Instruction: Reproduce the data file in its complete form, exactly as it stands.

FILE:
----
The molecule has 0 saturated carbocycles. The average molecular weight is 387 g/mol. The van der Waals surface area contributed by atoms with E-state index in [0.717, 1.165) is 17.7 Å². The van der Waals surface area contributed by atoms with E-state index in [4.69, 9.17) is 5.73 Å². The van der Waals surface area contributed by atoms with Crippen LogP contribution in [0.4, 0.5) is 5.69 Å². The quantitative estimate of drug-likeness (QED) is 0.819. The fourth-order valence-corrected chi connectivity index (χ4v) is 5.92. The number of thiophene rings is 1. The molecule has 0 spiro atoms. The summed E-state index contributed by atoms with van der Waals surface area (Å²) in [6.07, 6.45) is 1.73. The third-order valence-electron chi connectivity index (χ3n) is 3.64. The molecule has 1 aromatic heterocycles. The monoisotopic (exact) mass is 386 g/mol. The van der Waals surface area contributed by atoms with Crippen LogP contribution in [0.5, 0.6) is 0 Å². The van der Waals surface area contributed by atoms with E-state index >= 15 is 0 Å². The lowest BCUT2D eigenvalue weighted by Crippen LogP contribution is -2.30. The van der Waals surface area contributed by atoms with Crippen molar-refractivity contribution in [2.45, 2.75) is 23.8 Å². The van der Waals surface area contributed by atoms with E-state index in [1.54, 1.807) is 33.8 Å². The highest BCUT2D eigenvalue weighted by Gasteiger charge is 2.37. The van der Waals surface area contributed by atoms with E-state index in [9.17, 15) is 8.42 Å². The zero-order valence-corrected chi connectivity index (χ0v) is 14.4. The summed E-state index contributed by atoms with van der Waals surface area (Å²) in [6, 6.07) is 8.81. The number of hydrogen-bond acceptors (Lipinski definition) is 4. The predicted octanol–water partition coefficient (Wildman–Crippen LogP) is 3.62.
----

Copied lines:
The molecule has 0 saturated carbocycles. The average molecular weight is 387 g/mol. The van der Waals surface area contributed by atoms with E-state index in [0.717, 1.165) is 17.7 Å². The van der Waals surface area contributed by atoms with E-state index in [4.69, 9.17) is 5.73 Å². The van der Waals surface area contributed by atoms with Crippen LogP contribution in [0.4, 0.5) is 5.69 Å². The quantitative estimate of drug-likeness (QED) is 0.819. The fourth-order valence-corrected chi connectivity index (χ4v) is 5.92. The number of thiophene rings is 1. The molecule has 0 spiro atoms. The summed E-state index contributed by atoms with van der Waals surface area (Å²) in [6.07, 6.45) is 1.73. The third-order valence-electron chi connectivity index (χ3n) is 3.64. The molecule has 1 aromatic heterocycles. The monoisotopic (exact) mass is 386 g/mol. The van der Waals surface area contributed by atoms with Crippen LogP contribution in [0.5, 0.6) is 0 Å². The van der Waals surface area contributed by atoms with E-state index >= 15 is 0 Å². The lowest BCUT2D eigenvalue weighted by Crippen LogP contribution is -2.30. The van der Waals surface area contributed by atoms with Crippen molar-refractivity contribution in [2.45, 2.75) is 23.8 Å². The van der Waals surface area contributed by atoms with E-state index in [1.54, 1.807) is 33.8 Å². The highest BCUT2D eigenvalue weighted by Gasteiger charge is 2.37. The van der Waals surface area contributed by atoms with E-state index in [9.17, 15) is 8.42 Å². The zero-order valence-corrected chi connectivity index (χ0v) is 14.4. The summed E-state index contributed by atoms with van der Waals surface area (Å²) in [6, 6.07) is 8.81. The number of hydrogen-bond acceptors (Lipinski definition) is 4. The predicted octanol–water partition coefficient (Wildman–Crippen LogP) is 3.62.